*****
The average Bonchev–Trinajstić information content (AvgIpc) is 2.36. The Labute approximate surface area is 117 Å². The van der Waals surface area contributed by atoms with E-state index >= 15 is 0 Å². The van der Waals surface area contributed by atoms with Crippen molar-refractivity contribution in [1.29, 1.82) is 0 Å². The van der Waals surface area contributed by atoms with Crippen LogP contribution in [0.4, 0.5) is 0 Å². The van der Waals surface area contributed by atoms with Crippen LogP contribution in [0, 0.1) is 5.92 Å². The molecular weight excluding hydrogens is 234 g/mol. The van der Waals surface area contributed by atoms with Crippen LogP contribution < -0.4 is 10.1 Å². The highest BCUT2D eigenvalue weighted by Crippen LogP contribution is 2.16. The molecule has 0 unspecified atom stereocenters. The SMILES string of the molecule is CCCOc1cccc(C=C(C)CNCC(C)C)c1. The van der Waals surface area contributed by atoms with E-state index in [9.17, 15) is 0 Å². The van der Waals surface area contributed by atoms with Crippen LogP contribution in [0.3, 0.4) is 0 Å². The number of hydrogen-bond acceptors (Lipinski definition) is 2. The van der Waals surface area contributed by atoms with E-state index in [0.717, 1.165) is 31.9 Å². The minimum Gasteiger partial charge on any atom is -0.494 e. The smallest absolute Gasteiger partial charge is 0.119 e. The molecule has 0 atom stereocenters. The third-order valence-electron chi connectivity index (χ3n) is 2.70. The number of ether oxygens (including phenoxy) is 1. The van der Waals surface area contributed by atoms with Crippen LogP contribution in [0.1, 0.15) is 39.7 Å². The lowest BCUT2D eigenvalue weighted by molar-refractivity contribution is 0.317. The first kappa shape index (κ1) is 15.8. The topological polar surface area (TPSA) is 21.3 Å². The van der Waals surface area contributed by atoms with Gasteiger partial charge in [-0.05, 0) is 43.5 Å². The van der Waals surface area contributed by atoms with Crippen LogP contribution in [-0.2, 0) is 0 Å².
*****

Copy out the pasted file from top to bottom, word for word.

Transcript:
The average Bonchev–Trinajstić information content (AvgIpc) is 2.36. The Labute approximate surface area is 117 Å². The van der Waals surface area contributed by atoms with E-state index >= 15 is 0 Å². The van der Waals surface area contributed by atoms with Crippen molar-refractivity contribution in [1.29, 1.82) is 0 Å². The van der Waals surface area contributed by atoms with Crippen LogP contribution in [0.4, 0.5) is 0 Å². The van der Waals surface area contributed by atoms with Crippen LogP contribution in [0, 0.1) is 5.92 Å². The molecular weight excluding hydrogens is 234 g/mol. The van der Waals surface area contributed by atoms with Crippen LogP contribution < -0.4 is 10.1 Å². The highest BCUT2D eigenvalue weighted by Crippen LogP contribution is 2.16. The molecule has 0 unspecified atom stereocenters. The SMILES string of the molecule is CCCOc1cccc(C=C(C)CNCC(C)C)c1. The van der Waals surface area contributed by atoms with E-state index in [9.17, 15) is 0 Å². The van der Waals surface area contributed by atoms with Crippen LogP contribution in [0.3, 0.4) is 0 Å². The number of hydrogen-bond acceptors (Lipinski definition) is 2. The van der Waals surface area contributed by atoms with E-state index in [0.717, 1.165) is 31.9 Å². The minimum Gasteiger partial charge on any atom is -0.494 e. The smallest absolute Gasteiger partial charge is 0.119 e. The molecule has 0 atom stereocenters. The third-order valence-electron chi connectivity index (χ3n) is 2.70. The number of ether oxygens (including phenoxy) is 1. The van der Waals surface area contributed by atoms with Crippen LogP contribution in [0.1, 0.15) is 39.7 Å². The lowest BCUT2D eigenvalue weighted by molar-refractivity contribution is 0.317. The first kappa shape index (κ1) is 15.8. The topological polar surface area (TPSA) is 21.3 Å². The van der Waals surface area contributed by atoms with Gasteiger partial charge in [-0.05, 0) is 43.5 Å². The van der Waals surface area contributed by atoms with Crippen LogP contribution in [-0.2, 0) is 0 Å².